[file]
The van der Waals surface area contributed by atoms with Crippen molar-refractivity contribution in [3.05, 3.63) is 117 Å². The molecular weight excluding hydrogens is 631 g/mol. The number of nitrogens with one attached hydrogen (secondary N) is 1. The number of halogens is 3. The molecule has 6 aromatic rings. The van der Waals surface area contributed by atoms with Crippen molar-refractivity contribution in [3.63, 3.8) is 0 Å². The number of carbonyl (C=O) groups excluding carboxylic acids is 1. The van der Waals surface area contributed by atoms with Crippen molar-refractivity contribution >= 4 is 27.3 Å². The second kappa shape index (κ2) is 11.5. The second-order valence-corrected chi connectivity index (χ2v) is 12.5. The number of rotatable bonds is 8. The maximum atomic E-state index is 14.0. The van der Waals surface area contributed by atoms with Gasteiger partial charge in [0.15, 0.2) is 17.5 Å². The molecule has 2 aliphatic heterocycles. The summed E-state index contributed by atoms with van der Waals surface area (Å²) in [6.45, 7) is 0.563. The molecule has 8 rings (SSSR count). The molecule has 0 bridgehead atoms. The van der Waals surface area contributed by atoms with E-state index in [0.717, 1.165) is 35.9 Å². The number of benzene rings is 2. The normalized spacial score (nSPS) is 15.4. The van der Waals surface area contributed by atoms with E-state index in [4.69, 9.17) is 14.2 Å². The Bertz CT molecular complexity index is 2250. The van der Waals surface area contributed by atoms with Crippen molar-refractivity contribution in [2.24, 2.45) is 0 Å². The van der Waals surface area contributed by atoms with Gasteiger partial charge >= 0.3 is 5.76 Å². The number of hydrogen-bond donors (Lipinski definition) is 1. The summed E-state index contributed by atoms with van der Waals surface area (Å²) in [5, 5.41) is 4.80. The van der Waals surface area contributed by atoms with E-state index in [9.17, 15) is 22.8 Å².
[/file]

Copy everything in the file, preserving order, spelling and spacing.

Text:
The van der Waals surface area contributed by atoms with Crippen molar-refractivity contribution in [3.05, 3.63) is 117 Å². The molecular weight excluding hydrogens is 631 g/mol. The number of nitrogens with one attached hydrogen (secondary N) is 1. The number of halogens is 3. The molecule has 6 aromatic rings. The van der Waals surface area contributed by atoms with Crippen molar-refractivity contribution in [3.63, 3.8) is 0 Å². The number of carbonyl (C=O) groups excluding carboxylic acids is 1. The van der Waals surface area contributed by atoms with Crippen molar-refractivity contribution >= 4 is 27.3 Å². The second kappa shape index (κ2) is 11.5. The second-order valence-corrected chi connectivity index (χ2v) is 12.5. The number of rotatable bonds is 8. The maximum atomic E-state index is 14.0. The van der Waals surface area contributed by atoms with Gasteiger partial charge in [0.15, 0.2) is 17.5 Å². The molecule has 2 aliphatic heterocycles. The summed E-state index contributed by atoms with van der Waals surface area (Å²) in [6.45, 7) is 0.563. The molecule has 8 rings (SSSR count). The molecule has 0 bridgehead atoms. The van der Waals surface area contributed by atoms with E-state index in [0.717, 1.165) is 35.9 Å². The number of benzene rings is 2. The normalized spacial score (nSPS) is 15.4. The van der Waals surface area contributed by atoms with E-state index in [4.69, 9.17) is 14.2 Å². The Bertz CT molecular complexity index is 2250. The van der Waals surface area contributed by atoms with Crippen molar-refractivity contribution in [2.24, 2.45) is 0 Å². The van der Waals surface area contributed by atoms with Gasteiger partial charge >= 0.3 is 5.76 Å². The number of hydrogen-bond donors (Lipinski definition) is 1. The summed E-state index contributed by atoms with van der Waals surface area (Å²) in [5, 5.41) is 4.80. The van der Waals surface area contributed by atoms with E-state index in [9.17, 15) is 22.8 Å².